Book Review: My Nanna is a Ninja, by Damon Young

Posted by Lisa Hill on February 26, 2014

My Nanna is a Ninja
I think I may have mentioned before that I’m writing up some poetry units for the Australian Curriculum?  I am beginning to doubt that they will ever be finished, because as fast as I finalise a lesson on the units I’ve done, somebody produces another gorgeous book and of course I have to use it, and so my unit is out of date five minutes after I’ve planned it.

So it is with this fabulous book from Damon Young: My Nanna is a Ninja is hilarious – I can’t wait to use it with my Year 4 poetry class.

Some nannas dress in blue while they bake sweet apple pies.
Some nannas dress in red as they fly about the skies.
Some nannas dress in pink while they jog around the track.
But my nanna is a ninja so she dresses up in black.

(You can download the sample pages that these couplets come from on the UQP site so that you can see the wonderful illustrations by Peter Carnavas.  There are teachers’ notes there too. )

These four nannas defy stereotypes: they are young, or young-at-heart, they are all active and they all express their love for their grandchildren in different ways. The illustrations work with the text to show us a grandma ballooning, riding on wild horses, and otherwise living life to the full.  The ninja grandma sneaks out for midnight feasts, and uses a ninja sword as a satay stick for eating watermelon.

I’m going to use this book to explore rhythm and rhyme, but I don’t think we’ll try to emulate it in our own poems.  Too hard!  We’ll talk about other forms of poetry that we could use to write about grandmothers so that we focus on meaning.  We could try acrostics, maybe haiku, or free verse: the important thing will be to capture the mood of individuality that modern grandmas have, and the special relationship that they have with their grandchildren.

Sometimes, the creativity of Australian picture book authors and illustrators makes a teacher-librarian’s job a real delight …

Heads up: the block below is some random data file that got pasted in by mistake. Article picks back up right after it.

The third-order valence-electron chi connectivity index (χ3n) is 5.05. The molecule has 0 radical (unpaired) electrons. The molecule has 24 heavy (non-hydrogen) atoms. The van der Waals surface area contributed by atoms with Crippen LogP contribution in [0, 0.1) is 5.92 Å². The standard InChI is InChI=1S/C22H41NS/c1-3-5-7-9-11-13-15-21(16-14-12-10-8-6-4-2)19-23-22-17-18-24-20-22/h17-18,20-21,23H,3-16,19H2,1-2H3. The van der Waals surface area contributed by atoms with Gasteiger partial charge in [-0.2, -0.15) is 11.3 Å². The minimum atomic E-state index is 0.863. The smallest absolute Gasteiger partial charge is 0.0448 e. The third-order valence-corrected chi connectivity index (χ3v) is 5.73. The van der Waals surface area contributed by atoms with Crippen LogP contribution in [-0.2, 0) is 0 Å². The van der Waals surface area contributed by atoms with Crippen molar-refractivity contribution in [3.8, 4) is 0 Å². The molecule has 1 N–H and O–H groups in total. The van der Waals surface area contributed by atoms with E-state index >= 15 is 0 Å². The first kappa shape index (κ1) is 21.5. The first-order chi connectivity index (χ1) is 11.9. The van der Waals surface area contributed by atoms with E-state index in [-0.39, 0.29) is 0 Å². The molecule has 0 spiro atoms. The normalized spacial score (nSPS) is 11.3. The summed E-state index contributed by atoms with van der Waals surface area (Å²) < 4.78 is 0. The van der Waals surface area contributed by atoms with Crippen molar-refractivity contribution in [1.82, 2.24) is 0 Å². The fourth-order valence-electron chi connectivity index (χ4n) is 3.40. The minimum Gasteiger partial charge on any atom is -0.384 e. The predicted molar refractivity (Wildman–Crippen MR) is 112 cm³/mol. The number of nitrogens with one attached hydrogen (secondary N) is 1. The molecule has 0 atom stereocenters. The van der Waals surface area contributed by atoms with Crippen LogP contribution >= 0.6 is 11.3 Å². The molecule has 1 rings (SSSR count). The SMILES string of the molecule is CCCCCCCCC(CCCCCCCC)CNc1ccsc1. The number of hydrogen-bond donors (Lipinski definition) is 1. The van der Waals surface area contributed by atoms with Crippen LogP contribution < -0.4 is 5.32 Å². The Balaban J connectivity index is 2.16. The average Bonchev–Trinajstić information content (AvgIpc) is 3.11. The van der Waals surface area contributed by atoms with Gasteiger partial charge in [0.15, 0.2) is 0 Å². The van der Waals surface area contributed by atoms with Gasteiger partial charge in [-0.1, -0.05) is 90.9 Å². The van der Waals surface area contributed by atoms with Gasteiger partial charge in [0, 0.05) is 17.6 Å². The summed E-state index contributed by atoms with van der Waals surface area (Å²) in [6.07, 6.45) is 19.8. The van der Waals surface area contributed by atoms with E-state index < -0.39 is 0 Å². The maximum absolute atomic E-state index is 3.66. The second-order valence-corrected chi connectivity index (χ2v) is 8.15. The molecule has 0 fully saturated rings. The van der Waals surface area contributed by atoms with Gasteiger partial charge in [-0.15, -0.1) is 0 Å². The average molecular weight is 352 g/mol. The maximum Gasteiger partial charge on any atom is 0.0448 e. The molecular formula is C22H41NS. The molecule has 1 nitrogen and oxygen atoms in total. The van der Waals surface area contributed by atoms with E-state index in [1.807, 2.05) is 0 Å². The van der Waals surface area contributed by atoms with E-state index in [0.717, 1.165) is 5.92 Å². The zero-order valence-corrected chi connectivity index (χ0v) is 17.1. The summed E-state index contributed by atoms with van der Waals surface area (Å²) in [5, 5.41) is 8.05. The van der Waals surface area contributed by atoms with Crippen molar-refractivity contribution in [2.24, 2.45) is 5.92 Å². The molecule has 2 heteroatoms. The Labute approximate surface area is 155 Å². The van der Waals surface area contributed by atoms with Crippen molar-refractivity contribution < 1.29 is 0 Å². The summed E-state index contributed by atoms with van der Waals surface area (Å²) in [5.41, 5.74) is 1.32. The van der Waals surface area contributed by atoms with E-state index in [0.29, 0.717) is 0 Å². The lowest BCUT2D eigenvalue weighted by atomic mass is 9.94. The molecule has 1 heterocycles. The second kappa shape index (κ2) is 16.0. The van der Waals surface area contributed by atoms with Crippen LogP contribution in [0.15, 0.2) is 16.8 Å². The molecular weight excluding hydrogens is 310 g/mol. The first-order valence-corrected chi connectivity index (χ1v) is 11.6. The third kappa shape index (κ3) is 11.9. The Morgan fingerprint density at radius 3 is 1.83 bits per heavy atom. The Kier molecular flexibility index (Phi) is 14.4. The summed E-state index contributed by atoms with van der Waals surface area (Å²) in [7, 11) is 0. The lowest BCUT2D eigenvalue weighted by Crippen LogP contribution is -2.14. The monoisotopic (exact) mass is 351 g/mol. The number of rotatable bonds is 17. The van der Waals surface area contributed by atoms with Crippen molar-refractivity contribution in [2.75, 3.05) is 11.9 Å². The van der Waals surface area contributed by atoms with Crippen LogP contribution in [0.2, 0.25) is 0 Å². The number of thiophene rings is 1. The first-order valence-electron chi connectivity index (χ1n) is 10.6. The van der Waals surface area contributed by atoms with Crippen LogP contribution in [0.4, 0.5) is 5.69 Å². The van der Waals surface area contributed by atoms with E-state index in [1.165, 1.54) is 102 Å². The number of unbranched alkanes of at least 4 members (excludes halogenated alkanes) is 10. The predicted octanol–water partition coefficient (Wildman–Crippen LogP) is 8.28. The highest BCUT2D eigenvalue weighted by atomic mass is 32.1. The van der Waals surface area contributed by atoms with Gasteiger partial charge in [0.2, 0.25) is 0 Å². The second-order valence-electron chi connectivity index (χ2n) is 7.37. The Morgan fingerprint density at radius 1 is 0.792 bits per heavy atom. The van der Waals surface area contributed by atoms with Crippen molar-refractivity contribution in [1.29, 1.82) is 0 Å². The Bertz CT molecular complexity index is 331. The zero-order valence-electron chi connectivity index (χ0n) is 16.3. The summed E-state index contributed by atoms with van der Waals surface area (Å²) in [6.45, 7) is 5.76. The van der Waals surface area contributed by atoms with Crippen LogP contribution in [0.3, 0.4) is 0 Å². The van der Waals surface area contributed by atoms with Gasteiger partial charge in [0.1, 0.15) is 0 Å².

Author: Damon Young
Title: My Nanna is a Ninja
Illustrated by Peter Carnavas
Publisher: UQP (University of Queensland Press), 2014
ISBN: 9780702250095
Source: Review copy courtesy of UQP.


Fishpond: My Nanna Is A Ninja
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Posted in Australian Children's Literature, Authors & Illustrators, Book Reviews, Poetry, Recommended books, School Library stuff | Tagged: , , | 1 Comment »

Book review: Night Monsters, by Nina Poulos

Posted by Lisa Hill on February 16, 2014

Night MonstersNight Monsters is another of the NLA’s picture books which can be used to teach young children about Australian animals.

Written in rhyming couplets – which also makes the book useful for teaching the Literature component of the Australian Curriculum for English – the story confronts the fears that children have about monsters in the night.  The animals of the bush are scared too, and so Cackle Kookaburra gathers them together so that they can admit their fears and find out what’s causing them:

Cackle Kookaburra sat in a tree
She was glad it was finally light.
For friends had told this wise old bird
Of monsters in the night.

So Cackle called her friends around,
She thought it would be best
To share their tales and find the truth
And put their fears to rest.

Waddle Wombat hears a witch making her teeth go ‘clack’; Rowdy Roo hears hissing; Ernest Echidna is sure that there’s a dinosaur snarling; and Doris Dingo hears growling and grunting that she thinks is a bear (which most Australian children will know couldn’t possibly be, in the Australian bush).  Wallis Wallaby is worried about the beat of a dragon’s wings; Paddle Platypus thinks that a goblin is snoring; and Prunella Possum says she’s seen a giant roaring.  But Cackle Kookaburra knows what’s causing all these spooky noises – it’s Larry Lyrebird, a remarkable mimic!

All’s well that ends well, and the last page of the book features facts about the lyrebird, complete with some images from the NLA’s collection, some of them very early ones from the 18th century.  The rest of the pictures are bright and lively full colour illustrations by Cheryl Westenberg, who also illustrated What’s Dad Doing? which is a very popular book in our school library. (See my review).

The book is produced on high quality paper, with a cover that is more robust and durable than most paperbacks, giving it a longer shelf-life in a school library.

Author: Nina Poulos
Title: Night Monsters
Illustrated by Cheryl Westenberg
Publisher: National Library of Australia (NLA), 2013
ISBN: 9780642278333
Source: review copy courtesy of the NLA

Fishpond: Night Monsters
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Essential reading: What makes a picture book a classic?

Posted by Lisa Hill on January 18, 2014

The Art of Children’s Literature: What makes a picture book a classic by Lisa Clausen at The Monthly is essential reading for teachers, teacher-librarians, parents and anybody who cares about books and reading:

Anyone who has ever loved a picture book knows how much they matter. They make sense of the world, even as they rearrange it with flying beds and tigers at the dinner table. They feed a child’s imagination. They delight and scare and comfort. They create readers. And some, because of the worlds they bring into being, or by an alchemy of voice and story, lodge in a child’s memory so deeply that they never really leave.

To read the rest of this article, visit The Monthly.

Thanks to @OzKidsYALit for the link.